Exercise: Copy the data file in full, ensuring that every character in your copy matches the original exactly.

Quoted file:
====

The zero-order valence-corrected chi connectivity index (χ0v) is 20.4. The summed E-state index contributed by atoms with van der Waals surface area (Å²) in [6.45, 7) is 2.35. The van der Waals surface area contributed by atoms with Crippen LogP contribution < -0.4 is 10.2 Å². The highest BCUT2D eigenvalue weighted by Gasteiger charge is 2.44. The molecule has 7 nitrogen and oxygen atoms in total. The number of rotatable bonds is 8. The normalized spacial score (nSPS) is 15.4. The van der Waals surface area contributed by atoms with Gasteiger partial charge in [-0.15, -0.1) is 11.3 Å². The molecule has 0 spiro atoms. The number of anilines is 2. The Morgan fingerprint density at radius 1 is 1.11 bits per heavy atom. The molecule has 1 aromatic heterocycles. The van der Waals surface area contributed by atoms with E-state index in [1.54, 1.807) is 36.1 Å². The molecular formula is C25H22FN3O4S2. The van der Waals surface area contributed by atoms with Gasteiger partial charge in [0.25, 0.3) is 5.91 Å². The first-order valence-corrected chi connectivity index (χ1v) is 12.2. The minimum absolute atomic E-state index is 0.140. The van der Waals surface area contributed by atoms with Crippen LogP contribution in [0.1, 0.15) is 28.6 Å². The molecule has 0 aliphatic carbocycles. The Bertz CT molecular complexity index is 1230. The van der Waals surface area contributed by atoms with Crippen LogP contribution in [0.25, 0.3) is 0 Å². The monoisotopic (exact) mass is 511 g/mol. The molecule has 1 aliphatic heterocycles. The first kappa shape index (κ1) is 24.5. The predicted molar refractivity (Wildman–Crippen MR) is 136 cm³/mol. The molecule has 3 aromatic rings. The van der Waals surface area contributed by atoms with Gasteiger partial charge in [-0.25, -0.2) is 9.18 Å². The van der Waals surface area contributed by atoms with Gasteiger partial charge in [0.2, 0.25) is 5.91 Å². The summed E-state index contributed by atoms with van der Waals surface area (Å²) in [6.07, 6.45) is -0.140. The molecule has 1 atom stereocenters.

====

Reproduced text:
The zero-order valence-corrected chi connectivity index (χ0v) is 20.4. The summed E-state index contributed by atoms with van der Waals surface area (Å²) in [6.45, 7) is 2.35. The van der Waals surface area contributed by atoms with Crippen LogP contribution < -0.4 is 10.2 Å². The highest BCUT2D eigenvalue weighted by Gasteiger charge is 2.44. The molecule has 7 nitrogen and oxygen atoms in total. The number of rotatable bonds is 8. The normalized spacial score (nSPS) is 15.4. The van der Waals surface area contributed by atoms with Gasteiger partial charge in [-0.15, -0.1) is 11.3 Å². The molecule has 0 spiro atoms. The number of anilines is 2. The Morgan fingerprint density at radius 1 is 1.11 bits per heavy atom. The molecule has 1 aromatic heterocycles. The van der Waals surface area contributed by atoms with E-state index in [1.54, 1.807) is 36.1 Å². The molecular formula is C25H22FN3O4S2. The van der Waals surface area contributed by atoms with Gasteiger partial charge in [0.25, 0.3) is 5.91 Å². The first-order valence-corrected chi connectivity index (χ1v) is 12.2. The minimum absolute atomic E-state index is 0.140. The van der Waals surface area contributed by atoms with Crippen LogP contribution in [0.1, 0.15) is 28.6 Å². The molecule has 0 aliphatic carbocycles. The Bertz CT molecular complexity index is 1230. The van der Waals surface area contributed by atoms with Crippen LogP contribution in [0.25, 0.3) is 0 Å². The monoisotopic (exact) mass is 511 g/mol. The molecule has 1 aliphatic heterocycles. The first kappa shape index (κ1) is 24.5. The predicted molar refractivity (Wildman–Crippen MR) is 136 cm³/mol. The molecule has 3 aromatic rings. The van der Waals surface area contributed by atoms with Gasteiger partial charge in [-0.25, -0.2) is 9.18 Å². The van der Waals surface area contributed by atoms with Gasteiger partial charge in [0.2, 0.25) is 5.91 Å². The summed E-state index contributed by atoms with van der Waals surface area (Å²) in [6.07, 6.45) is -0.140. The molecule has 1 atom stereocenters.